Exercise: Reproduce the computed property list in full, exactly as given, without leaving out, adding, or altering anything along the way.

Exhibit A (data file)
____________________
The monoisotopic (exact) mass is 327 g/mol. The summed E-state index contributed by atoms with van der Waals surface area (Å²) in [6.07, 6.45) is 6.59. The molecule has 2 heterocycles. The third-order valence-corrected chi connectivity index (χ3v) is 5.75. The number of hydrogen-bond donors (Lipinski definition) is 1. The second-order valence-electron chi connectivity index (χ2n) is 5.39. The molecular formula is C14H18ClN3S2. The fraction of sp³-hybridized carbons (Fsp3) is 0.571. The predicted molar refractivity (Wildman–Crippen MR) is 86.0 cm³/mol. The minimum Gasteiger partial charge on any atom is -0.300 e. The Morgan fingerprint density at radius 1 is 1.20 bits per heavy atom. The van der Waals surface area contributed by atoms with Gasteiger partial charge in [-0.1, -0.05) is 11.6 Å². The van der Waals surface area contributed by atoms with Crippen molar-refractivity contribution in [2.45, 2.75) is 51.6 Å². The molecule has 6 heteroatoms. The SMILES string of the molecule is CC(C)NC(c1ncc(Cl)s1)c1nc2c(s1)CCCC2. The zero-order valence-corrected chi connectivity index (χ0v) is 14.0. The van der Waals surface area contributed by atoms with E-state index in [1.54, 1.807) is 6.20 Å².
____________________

The monoisotopic (exact) mass is 327 g/mol. The summed E-state index contributed by atoms with van der Waals surface area (Å²) in [6.07, 6.45) is 6.59. The molecule has 2 heterocycles. The third-order valence-corrected chi connectivity index (χ3v) is 5.75. The number of hydrogen-bond donors (Lipinski definition) is 1. The second-order valence-electron chi connectivity index (χ2n) is 5.39. The molecular formula is C14H18ClN3S2. The fraction of sp³-hybridized carbons (Fsp3) is 0.571. The predicted molar refractivity (Wildman–Crippen MR) is 86.0 cm³/mol. The minimum Gasteiger partial charge on any atom is -0.300 e. The Morgan fingerprint density at radius 1 is 1.20 bits per heavy atom. The van der Waals surface area contributed by atoms with Gasteiger partial charge in [-0.1, -0.05) is 11.6 Å². The van der Waals surface area contributed by atoms with Crippen molar-refractivity contribution in [2.45, 2.75) is 51.6 Å². The molecule has 6 heteroatoms. The SMILES string of the molecule is CC(C)NC(c1ncc(Cl)s1)c1nc2c(s1)CCCC2. The zero-order valence-corrected chi connectivity index (χ0v) is 14.0. The van der Waals surface area contributed by atoms with E-state index in [1.54, 1.807) is 6.20 Å².